2

votes

Vibram fivefingers beeing more dangerous than other shoes in a gym?

Answered on August 19, 2014
Created September 09, 2011 at 9:43 PM

So...

I was at my university gym today, doing some muscle ups wearing my VFF.

After a while, someone who worked there came over to me and said VFF is not allowed due to safety reasons. I've never heard anything like it before, and I would like to know what their reasons are.

Here goes my question:

Is there any reports showing increased risk of foot injury in a weightlifting room compared to "one pocket" shoes?

I have problems seeing why, unless the "one pocket" shoe is a safety shoe.

If anybody here knows anything, either for or against, I would like to see the report/paper on it.

BTW: Chalk, which is used for safety reasons, is not allowed either.

Thanks, frustrated weightlifter.

Eecc48184707bc26bce631485b5b7e34

(4764)

on September 10, 2011
at 09:49 AM

There aren't any. They truly make that shit up. Besides, liability is (purportedly) based on safety.

9e975c86f483555ed19e59c5628488ca

(823)

on September 10, 2011
at 02:41 AM

gilliebean, when you wear shoes your germs stay in your shoes, and everyone else's germs stay in theirs. Or at-least better. Gyms that allow bare feet tend to spread warts and athletes foot. As for the Vibrams I suspect it has to do with their insurance requirements for "footwear" Gym liability insurance is crazy stuff. As for the chalk that's for the danger chalk dust provides to lungs I suspect not to the dropping of weights. Very few gyms around here allow chalk anymore, schools aren't allowed to use it either for that reason.

6120c989fd5b69f42a0834b69b87955b

(24553)

on September 10, 2011
at 01:48 AM

There was a photo I saw about why the military doesn't allow VFFs with a pine cone stuck between someone's toes. That seems like a bit of a stretch to me though. Snagging on some sort of artillery tripod seems much more likely.

667f6c030b0245d71d8ef50c72b097dc

(15976)

on September 10, 2011
at 01:37 AM

I just joined the YMCA instead on the other gym in my area. No chalk there, either. Sucks. Get some chuck taylors man, decent for lifting. Minimal, as far as normal footwear goes. And it'll get the gym dorks off your back.

8e1876a74536739ecf7bef97d5d97b76

(747)

on September 10, 2011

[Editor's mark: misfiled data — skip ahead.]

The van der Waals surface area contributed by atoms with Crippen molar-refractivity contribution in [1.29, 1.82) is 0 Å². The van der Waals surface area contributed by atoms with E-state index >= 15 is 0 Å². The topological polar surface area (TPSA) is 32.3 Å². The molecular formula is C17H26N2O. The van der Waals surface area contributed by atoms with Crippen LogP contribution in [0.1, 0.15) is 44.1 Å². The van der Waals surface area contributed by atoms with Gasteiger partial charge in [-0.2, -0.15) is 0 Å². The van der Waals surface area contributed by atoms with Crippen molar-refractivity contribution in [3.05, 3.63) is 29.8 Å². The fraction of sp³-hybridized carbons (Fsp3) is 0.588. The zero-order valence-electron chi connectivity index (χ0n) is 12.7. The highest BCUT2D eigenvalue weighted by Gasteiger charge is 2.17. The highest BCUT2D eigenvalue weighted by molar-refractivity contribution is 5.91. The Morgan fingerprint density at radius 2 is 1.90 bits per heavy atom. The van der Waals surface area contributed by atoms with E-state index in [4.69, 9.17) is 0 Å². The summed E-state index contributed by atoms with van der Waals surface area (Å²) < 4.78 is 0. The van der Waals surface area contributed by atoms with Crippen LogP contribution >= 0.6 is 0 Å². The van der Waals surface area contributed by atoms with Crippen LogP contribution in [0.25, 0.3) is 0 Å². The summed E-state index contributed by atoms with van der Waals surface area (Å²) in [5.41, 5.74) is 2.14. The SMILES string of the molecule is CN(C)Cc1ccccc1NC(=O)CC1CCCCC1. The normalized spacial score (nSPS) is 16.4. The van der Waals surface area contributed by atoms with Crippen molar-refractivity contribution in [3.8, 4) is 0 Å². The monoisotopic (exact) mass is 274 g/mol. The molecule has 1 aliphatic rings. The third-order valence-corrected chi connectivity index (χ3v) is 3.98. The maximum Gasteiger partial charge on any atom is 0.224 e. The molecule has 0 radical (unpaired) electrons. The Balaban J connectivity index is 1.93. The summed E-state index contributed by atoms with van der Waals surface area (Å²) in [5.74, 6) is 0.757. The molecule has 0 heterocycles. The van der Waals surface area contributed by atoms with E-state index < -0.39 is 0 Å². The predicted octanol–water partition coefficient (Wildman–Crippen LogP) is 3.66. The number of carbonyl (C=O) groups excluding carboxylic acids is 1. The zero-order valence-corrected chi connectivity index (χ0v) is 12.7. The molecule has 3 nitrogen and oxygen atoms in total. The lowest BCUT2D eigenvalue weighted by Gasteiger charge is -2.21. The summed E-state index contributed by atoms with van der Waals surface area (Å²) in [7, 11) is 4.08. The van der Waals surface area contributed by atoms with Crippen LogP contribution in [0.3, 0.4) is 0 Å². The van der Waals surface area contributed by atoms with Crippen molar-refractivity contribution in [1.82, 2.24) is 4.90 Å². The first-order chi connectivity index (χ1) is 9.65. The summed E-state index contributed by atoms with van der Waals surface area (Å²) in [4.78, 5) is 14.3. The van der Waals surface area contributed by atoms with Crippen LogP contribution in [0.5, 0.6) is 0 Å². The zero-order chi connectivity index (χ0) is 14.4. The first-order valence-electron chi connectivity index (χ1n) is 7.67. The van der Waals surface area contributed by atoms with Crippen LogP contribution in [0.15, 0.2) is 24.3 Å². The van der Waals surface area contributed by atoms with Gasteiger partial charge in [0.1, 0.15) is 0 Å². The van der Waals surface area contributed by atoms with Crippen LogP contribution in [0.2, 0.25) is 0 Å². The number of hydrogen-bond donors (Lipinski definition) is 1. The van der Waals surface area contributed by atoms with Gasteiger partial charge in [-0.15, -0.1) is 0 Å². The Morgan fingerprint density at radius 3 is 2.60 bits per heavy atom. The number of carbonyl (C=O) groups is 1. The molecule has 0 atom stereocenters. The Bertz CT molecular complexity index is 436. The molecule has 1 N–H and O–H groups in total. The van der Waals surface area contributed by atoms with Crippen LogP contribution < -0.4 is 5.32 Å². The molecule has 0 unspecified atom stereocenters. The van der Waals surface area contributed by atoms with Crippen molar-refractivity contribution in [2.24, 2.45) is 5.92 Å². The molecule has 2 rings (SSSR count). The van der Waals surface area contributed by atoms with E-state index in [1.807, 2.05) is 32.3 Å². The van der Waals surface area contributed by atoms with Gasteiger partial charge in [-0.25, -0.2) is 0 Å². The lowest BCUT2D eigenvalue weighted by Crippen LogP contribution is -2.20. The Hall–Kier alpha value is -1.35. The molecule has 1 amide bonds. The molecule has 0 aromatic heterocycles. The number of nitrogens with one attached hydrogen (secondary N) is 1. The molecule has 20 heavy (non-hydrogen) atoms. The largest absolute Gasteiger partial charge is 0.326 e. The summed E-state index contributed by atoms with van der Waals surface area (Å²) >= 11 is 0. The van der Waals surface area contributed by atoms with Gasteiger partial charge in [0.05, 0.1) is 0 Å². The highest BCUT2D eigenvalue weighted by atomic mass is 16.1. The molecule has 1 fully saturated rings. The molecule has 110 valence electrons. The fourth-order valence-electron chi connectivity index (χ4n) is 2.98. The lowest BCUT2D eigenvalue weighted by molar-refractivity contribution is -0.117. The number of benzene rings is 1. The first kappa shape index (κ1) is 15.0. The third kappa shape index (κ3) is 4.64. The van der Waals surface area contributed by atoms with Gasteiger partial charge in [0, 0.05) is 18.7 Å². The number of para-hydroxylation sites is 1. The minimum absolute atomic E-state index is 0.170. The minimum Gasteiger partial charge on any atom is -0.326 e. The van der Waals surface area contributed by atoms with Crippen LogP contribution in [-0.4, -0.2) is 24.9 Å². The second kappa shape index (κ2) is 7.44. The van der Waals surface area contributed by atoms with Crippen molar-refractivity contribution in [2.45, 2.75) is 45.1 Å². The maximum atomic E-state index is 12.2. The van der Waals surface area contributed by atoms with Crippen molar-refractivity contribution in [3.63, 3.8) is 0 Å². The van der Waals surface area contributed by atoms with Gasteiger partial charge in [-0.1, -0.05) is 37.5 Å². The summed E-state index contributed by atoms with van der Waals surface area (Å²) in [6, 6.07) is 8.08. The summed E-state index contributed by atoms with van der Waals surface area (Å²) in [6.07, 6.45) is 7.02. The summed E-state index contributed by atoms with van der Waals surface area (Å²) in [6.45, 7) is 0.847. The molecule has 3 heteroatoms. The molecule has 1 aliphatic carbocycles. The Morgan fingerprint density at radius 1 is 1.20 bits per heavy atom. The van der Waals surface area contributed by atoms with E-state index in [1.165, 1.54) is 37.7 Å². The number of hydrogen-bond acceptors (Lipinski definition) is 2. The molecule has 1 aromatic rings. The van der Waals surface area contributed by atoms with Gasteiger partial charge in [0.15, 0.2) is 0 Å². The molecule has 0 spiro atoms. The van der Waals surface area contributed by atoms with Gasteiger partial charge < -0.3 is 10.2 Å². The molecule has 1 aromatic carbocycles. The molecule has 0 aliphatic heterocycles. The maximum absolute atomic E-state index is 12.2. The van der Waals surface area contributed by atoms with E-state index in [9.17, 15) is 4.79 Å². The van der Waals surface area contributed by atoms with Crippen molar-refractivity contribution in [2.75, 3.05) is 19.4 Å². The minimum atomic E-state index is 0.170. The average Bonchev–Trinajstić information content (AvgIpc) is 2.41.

at 01:36 AM

yeah, I wouldn't want to pick up whatever came off someone's shoes with my pristine feet... just sayin'

Medium avatar

(19479)

on September 10, 2011
at 12:51 AM

Lol, I've totally done this with my Vibrams! I work at a gym and, although dropping a weight would mess your foot up one way or another, a snagged toe is a Vibram specific injury.

04f2eae4450112cdedce7235923c646d

(1112)

on September 10, 2011
at 12:11 AM

This gym is included in my tuition, and is located 400m from my residence. Other gyms would cost me a whole lot, and since I'm a student I can not afford it.

04f2eae4450112cdedce7235923c646d

(1112)

on September 10, 2011
at 12:09 AM

Thank you Katherine! A very good article!

04f2eae4450112cdedce7235923c646d

(1112)

on September 10, 2011
at 12:03 AM

The worker did not have a valid reason.

A89f9751a97c3082802dc0bcbe4e9208

(13978)

on September 09, 2011
at 11:26 PM

P.S. This reminds me of John Durant's post on his Crossfit gym telling him that he couldn't go barefoot for hygiene reasons. As if shoes that are worn on the streets of NYC are more hygienic than the barefeet that come out of those shoes! Ridiculous.

A89f9751a97c3082802dc0bcbe4e9208

(13978)

on September 09, 2011
at 11:24 PM

Find a new gym!!

D3ff004d4a0c42b67cc2c49a5ee9c0f3

(5801)

on September 09, 2011
at 11:19 PM

Why didn't you ask the person that worked there?

5b69a02dadcae753771921d913909215

(1457)

on September 09, 2011
at 10:25 PM

Unless you are wearing motogp boots you will be screwed no matter what.

8d3c422e94817ba453f3c1bc49bfc47e

(80)

on September 09, 2011
at 10:07 PM

They can't be concerned about dropping weight on your feet, can they? It seems silly, but I can't think of any other reason...

  • 04f2eae4450112cdedce7235923c646d

    asked by

    (1112)
  • Views
    4.1K
  • Last Activity
    1405D AGO
Frontpage book

Get FREE instant access to our Paleo For Beginners Guide & 15 FREE Recipes!

12 Answers

8
Eecc48184707bc26bce631485b5b7e34

on September 09, 2011
at 11:44 PM

04f2eae4450112cdedce7235923c646d

(1112)

on September 10, 2011
at 12:09 AM

Thank you Katherine! A very good article!

7
100fd85230060e754fc13394eee6d6f1

(18696)

on September 07, 2013
at 12:44 AM

The first time I wore VFFs to a fitness class, the teacher gave me a really hard time, saying I needed proper support to do her class (it was step aerobics). She relented when I told her I would take full responsibility for it, and stop if it hurt, etc.